Saturday, February 4th, 2023
Saturday, February 4th, 2023

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Apps, books, and collegiate websites to assist with fall bird ID

Migration stretches on for a long time in the fall. We get shorebirds starting August and then warblers, vireos, nighthawks, and orioles move through our region. Many of these birds are shifting from the bright breeding plumage marks to duller grays, browns, and dingy yellows. Warblers and vireos especially can be challenging since they aren’t even singing their distinctive breeding songs. But there are a few of apps that can help. Of course there are the traditional field guides out there, but sometimes fall birds require more work.

One is the free Merlin app from Cornell Lab of Ornithology. You can either answer a series of questions about the bird like “What were the most notable colors?” and “Where did you see it?” The app will create a list of possibilities and is surprisingly accurate. If you like to digiscope images of birds or traditional means of photography you can also submit photos and the app will attempt to identify it.

An app that has grown in popularity is iNaturalist. Not strictly a birding app, it encourages people out-of-doors to enter in a sighting of anything alive and wild that interests them from plants to insects to bird and animals. If you don’t know what something is, you post a photo or description and members of the naturalist community will identify it for you. You get help with identification and you help contribute to real time maps of biomes around the country. You must create an account to use it, but is free and contains no ads.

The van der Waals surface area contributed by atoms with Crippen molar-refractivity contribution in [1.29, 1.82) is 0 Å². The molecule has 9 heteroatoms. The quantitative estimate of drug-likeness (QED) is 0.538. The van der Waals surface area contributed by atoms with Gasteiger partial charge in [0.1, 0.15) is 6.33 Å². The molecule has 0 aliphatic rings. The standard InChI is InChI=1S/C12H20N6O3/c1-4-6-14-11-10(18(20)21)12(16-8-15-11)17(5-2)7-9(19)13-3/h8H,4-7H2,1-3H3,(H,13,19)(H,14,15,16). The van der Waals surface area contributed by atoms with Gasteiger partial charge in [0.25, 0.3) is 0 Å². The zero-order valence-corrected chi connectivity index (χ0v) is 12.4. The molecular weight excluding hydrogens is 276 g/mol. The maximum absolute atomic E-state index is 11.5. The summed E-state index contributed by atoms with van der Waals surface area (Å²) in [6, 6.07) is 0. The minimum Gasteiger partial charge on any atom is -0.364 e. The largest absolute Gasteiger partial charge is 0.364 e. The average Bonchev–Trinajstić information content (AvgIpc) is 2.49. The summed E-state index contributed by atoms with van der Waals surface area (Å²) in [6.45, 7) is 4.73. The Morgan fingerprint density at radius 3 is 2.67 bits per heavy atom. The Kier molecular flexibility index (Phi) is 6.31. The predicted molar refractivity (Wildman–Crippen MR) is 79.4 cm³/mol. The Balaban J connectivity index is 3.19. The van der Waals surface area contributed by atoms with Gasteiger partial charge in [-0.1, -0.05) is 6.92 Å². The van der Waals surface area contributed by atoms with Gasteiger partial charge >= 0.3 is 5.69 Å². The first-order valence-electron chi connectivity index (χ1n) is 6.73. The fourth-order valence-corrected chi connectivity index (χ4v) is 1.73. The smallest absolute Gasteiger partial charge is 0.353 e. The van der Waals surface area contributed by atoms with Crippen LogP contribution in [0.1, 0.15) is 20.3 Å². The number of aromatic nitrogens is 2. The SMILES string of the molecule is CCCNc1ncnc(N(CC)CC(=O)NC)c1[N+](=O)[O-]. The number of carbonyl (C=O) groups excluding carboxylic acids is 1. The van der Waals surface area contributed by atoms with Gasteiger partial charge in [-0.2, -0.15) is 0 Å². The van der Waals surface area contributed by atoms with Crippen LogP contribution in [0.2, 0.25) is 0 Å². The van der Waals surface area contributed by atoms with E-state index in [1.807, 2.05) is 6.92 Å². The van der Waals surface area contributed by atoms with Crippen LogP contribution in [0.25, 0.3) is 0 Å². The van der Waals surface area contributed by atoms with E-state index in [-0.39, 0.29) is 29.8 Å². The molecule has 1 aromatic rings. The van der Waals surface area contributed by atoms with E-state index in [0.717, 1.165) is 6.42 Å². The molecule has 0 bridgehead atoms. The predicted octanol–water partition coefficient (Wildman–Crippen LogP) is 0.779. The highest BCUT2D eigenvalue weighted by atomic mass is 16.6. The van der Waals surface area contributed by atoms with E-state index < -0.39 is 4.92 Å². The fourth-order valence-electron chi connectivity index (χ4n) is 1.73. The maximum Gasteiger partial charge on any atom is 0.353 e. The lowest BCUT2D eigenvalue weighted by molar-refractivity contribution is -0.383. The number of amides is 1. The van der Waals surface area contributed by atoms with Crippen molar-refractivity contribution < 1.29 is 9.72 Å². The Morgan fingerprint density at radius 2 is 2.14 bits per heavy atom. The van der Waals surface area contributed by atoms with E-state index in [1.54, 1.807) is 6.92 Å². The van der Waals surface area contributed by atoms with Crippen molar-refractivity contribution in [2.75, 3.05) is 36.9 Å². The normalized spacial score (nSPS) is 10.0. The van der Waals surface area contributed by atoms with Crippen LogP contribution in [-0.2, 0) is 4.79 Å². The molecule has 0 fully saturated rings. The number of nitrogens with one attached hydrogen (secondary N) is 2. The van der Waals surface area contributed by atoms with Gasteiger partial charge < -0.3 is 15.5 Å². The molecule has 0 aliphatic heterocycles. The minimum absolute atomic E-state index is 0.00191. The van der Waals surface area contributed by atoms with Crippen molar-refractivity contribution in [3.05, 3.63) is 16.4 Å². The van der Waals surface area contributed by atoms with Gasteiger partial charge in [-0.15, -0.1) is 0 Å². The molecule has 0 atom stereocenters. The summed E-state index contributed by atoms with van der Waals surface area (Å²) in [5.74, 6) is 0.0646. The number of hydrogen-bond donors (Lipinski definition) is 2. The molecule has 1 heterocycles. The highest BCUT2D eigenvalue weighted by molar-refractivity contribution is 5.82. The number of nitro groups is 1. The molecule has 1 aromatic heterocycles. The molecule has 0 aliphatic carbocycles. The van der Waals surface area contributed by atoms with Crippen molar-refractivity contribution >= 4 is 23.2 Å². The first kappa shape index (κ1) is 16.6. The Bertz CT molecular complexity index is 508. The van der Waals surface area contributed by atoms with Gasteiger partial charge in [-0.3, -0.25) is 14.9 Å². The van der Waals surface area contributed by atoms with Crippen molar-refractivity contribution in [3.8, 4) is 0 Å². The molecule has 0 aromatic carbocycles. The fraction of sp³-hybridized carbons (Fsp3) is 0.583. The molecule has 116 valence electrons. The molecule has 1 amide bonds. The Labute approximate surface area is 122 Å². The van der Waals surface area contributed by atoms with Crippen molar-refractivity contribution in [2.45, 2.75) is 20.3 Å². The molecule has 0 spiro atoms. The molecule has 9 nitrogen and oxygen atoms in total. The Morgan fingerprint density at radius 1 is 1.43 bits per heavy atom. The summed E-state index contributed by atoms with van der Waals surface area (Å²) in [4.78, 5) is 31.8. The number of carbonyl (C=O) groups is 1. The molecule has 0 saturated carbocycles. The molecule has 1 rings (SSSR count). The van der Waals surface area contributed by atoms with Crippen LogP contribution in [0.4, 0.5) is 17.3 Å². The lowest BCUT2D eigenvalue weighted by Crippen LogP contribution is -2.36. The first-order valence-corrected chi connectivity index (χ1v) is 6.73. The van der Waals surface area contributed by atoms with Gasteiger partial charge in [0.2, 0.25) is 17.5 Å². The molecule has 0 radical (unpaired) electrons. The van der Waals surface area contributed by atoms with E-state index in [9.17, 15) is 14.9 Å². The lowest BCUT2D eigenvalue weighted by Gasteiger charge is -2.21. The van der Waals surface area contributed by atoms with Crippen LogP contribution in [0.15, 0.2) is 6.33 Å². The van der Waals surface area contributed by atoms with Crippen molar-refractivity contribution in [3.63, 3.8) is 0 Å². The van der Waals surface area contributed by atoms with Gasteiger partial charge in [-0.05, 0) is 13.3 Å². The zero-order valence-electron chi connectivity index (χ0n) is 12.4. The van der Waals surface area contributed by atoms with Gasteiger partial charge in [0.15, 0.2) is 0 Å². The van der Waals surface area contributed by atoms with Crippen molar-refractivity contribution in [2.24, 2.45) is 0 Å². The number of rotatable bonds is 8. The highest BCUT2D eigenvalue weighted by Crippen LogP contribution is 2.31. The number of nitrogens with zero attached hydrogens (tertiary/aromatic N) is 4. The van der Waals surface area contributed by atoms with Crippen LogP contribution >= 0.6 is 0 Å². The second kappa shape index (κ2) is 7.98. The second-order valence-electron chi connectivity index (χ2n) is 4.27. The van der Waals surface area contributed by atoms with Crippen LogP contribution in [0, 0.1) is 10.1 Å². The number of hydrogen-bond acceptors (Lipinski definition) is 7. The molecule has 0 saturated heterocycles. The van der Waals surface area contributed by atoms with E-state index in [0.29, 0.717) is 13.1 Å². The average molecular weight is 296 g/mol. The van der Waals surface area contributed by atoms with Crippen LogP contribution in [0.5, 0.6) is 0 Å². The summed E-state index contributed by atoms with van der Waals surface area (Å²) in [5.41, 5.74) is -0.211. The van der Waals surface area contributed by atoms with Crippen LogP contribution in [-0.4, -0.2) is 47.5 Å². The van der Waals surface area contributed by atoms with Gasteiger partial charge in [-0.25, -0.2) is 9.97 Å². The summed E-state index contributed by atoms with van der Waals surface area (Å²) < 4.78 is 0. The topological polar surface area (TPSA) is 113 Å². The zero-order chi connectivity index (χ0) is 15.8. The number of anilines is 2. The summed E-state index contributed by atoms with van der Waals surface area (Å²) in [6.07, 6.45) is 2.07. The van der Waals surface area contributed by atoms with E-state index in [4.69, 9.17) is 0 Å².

If you’re interested in birds of prey, the Raptor ID app from Hawk Watch International offers stunning pictures and HD video of hawks, harriers, kites, falcons, eagles and vultures. It really gives you a sense of their flight patterns and the text offers an idea of how to separate tough birds like Cooper’s hawks and sharp-shinned hawks. If you prefer books, Jerry Liguouri’s Hawks At A Distance and Hawks At Every Angle are two of my go to references for autumn.

If you are looking specifically for warbler identification help, there is The Warbler Guide app from Princeton University Press. This app gives you several views of the birds, including a 3D rendering you can move around to see the bird at every angle, because let’s face it, we don’t always get that textbook view of the bird, and sometimes we only see a flash of a face and view of a bird’s butt. You also can color in a warbler with the general colors you noticed and the app will produce a list of possible candidates. As an advertisement for the app Princeton University Press offers free “quick reference” PDFs or JPEGs that you can download to your devices of warbler profiles, under-tail views or just the faces of the birds.

They make cool screensavers. If apps aren’t your thing, it is available as a full color book. No matter which you choose, make sure to check out the fall migration of the Blackpoll warbler. It is infamous in the birding community. This book is worth it for the belly laugh you’ll have when you see that map.

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